Management in Action: Managing Rock Stars

They’re strategic thinkers who can also execute. They’re passionate about their work. They beat every deadline. They have a positive attitude and a commitment to the organization. They are the high performers.

guitar-1015750_640I call them rock stars, and I have been blessed to have managed many throughout my career. Rock stars are talented and make hard work look easy, and I gladly pick the brown M&Ms out of the candy dish in order to keep them performing well. But like actual rock stars, high performers need the right combination of support and autonomy from their leaders to keep them playing at a high level.

Got a high performer on your team? Here are some things to do to keep them rocking out:

  • Keep their instruments tuned. It’s your job as a leader to set your team members up for success. This means doing your best to get your people the tools they need to do their job well. Whether it’s investing in new technology or providing professional development opportunities, do what you can as a manager to get your rock stars what they need to continue to excel.
  • Give them a solo. As I mentioned, I’ve managed a few high performers over the course of my career, and I learned that sometimes the best thing I can do for them is to just stay out of their way. Micromanaging is about the worst thing you can do to a rock star. That being said, it’s not always reasonable for your high performers to expect complete autonomy. Work together to find that balance.
  • Have them write a song for a change. Most high performers are quick learners and pick up things easily. Playing the same songs day after day can get boring, so give your high performers new challenges and opportunities to branch out. Encouraging your rock stars to take the lead on certain projects and initiatives allows them to apply their talents in different ways, which can be reinvigorating for employees and foster higher levels of engagement.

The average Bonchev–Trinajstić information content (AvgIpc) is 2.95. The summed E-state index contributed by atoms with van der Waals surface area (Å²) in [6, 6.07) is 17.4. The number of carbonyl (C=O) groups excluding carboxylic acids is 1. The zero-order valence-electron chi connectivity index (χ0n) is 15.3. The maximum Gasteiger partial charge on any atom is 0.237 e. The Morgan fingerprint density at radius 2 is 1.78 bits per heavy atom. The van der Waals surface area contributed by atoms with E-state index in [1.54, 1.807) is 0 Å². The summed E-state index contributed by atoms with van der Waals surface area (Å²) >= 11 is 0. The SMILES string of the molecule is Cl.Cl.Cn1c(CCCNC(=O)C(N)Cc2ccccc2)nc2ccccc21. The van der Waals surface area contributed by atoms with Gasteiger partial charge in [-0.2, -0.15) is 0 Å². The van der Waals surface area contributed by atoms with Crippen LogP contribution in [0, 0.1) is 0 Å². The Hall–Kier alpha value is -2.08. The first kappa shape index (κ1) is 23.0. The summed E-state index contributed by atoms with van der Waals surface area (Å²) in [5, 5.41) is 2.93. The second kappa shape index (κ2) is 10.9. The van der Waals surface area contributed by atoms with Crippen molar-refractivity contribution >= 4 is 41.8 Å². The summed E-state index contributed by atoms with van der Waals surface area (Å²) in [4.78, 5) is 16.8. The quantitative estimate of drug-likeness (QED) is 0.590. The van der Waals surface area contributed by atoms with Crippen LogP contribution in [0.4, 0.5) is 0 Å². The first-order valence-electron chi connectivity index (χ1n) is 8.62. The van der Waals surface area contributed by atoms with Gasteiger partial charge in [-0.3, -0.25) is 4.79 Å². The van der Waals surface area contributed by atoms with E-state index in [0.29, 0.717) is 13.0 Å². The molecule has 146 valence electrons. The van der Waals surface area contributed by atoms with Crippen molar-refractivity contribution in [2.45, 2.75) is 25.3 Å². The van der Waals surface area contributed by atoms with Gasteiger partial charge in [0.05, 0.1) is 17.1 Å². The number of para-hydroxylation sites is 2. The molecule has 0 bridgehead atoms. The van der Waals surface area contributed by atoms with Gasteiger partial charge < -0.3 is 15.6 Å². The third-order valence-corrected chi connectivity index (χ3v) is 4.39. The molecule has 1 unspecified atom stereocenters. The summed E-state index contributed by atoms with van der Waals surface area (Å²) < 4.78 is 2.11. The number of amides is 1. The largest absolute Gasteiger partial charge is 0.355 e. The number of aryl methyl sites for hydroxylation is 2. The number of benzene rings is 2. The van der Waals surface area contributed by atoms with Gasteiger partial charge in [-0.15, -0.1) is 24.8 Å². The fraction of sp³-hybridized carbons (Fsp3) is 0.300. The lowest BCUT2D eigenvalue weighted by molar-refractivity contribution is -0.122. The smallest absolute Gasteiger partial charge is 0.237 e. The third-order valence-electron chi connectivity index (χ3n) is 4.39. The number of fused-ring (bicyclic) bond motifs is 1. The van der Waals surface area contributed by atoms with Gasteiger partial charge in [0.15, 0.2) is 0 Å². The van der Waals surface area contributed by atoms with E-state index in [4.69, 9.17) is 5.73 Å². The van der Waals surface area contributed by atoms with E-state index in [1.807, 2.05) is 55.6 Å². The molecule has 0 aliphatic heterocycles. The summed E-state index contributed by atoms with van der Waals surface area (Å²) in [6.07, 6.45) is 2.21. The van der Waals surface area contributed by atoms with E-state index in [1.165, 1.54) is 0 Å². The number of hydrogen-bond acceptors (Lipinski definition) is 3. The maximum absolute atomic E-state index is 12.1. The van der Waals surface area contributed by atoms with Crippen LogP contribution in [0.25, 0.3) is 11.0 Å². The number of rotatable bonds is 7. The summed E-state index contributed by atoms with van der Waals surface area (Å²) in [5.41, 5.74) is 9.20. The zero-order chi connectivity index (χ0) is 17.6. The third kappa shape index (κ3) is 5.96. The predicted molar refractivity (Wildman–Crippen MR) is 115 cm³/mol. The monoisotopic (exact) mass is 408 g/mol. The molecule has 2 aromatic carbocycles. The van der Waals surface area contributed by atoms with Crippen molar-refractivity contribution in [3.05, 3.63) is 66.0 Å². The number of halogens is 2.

• Let them know how the album is doing. It can be difficult and de-motivating to work in a vacuum and not know how your day-to-day work is impacting the organization. Take time as a leader to connect those dots for your team by linking individual goals to your organization’s strategic goals, and give your rock stars regular feedback on how things are progressing.
  • Make sure they get their standing ovations. Often, high performers leave organizations because they don’t feel valued. Are you doing all you can to get them proper recognition? In addition to giving your high performers positive feedback and appreciation, make sure the higher-ups of your organizations are aware of your rock star’s hard work and talent. Encourage your high performers to engage with organizational leaders so they can raise their profile.
  • Put the band first. Having a high performer as part of your team can motivate other team members to higher achievement, or it can totally intimidate then. Rock stars tend to get a lot of attention, garner more responsibility, and perhaps enjoy more freedom. Continue to make investments in the rest of your team so that they too can develop the knowledge and skills that can elevate them to rock star status.

Rock star employees can absolutely be assets to your team, but it takes some careful management in order to get the most value. A high level of talent is not an excuse to treat people poorly or behave unprofessionally—something that actual rock stars have something of a reputation for. Good communication is crucial to understanding and creating a working dynamic that benefits you, them, the rest of your team, and the organization.

Rock on.

Readers: have you worked with rock stars? What’s been your experience with high performing employees? Share in the comments.

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